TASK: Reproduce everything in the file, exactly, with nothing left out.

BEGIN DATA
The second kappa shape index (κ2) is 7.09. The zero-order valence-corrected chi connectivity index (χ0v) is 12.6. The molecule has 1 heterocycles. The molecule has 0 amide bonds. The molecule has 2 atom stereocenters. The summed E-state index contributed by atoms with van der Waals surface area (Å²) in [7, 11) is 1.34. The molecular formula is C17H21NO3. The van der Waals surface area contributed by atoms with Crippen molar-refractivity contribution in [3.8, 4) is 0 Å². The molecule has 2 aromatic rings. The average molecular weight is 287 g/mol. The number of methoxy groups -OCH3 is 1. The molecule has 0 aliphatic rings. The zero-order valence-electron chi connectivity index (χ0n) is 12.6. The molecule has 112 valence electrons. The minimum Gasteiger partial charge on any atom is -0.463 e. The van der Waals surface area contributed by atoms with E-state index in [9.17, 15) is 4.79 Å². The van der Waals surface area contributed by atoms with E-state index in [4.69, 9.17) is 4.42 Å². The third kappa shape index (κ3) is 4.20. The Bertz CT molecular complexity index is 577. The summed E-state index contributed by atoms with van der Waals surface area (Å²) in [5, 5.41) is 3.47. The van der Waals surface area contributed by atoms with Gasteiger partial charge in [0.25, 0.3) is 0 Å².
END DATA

The second kappa shape index (κ2) is 7.09. The zero-order valence-corrected chi connectivity index (χ0v) is 12.6. The molecule has 1 heterocycles. The molecule has 0 amide bonds. The molecule has 2 atom stereocenters. The summed E-state index contributed by atoms with van der Waals surface area (Å²) in [7, 11) is 1.34. The molecular formula is C17H21NO3. The van der Waals surface area contributed by atoms with Crippen molar-refractivity contribution in [3.8, 4) is 0 Å². The molecule has 2 aromatic rings. The average molecular weight is 287 g/mol. The number of methoxy groups -OCH3 is 1. The molecule has 0 aliphatic rings. The zero-order valence-electron chi connectivity index (χ0n) is 12.6. The molecule has 112 valence electrons. The minimum Gasteiger partial charge on any atom is -0.463 e. The van der Waals surface area contributed by atoms with E-state index in [9.17, 15) is 4.79 Å². The van der Waals surface area contributed by atoms with E-state index in [4.69, 9.17) is 4.42 Å². The third kappa shape index (κ3) is 4.20. The Bertz CT molecular complexity index is 577. The summed E-state index contributed by atoms with van der Waals surface area (Å²) in [5, 5.41) is 3.47. The van der Waals surface area contributed by atoms with Gasteiger partial charge in [0.25, 0.3) is 0 Å².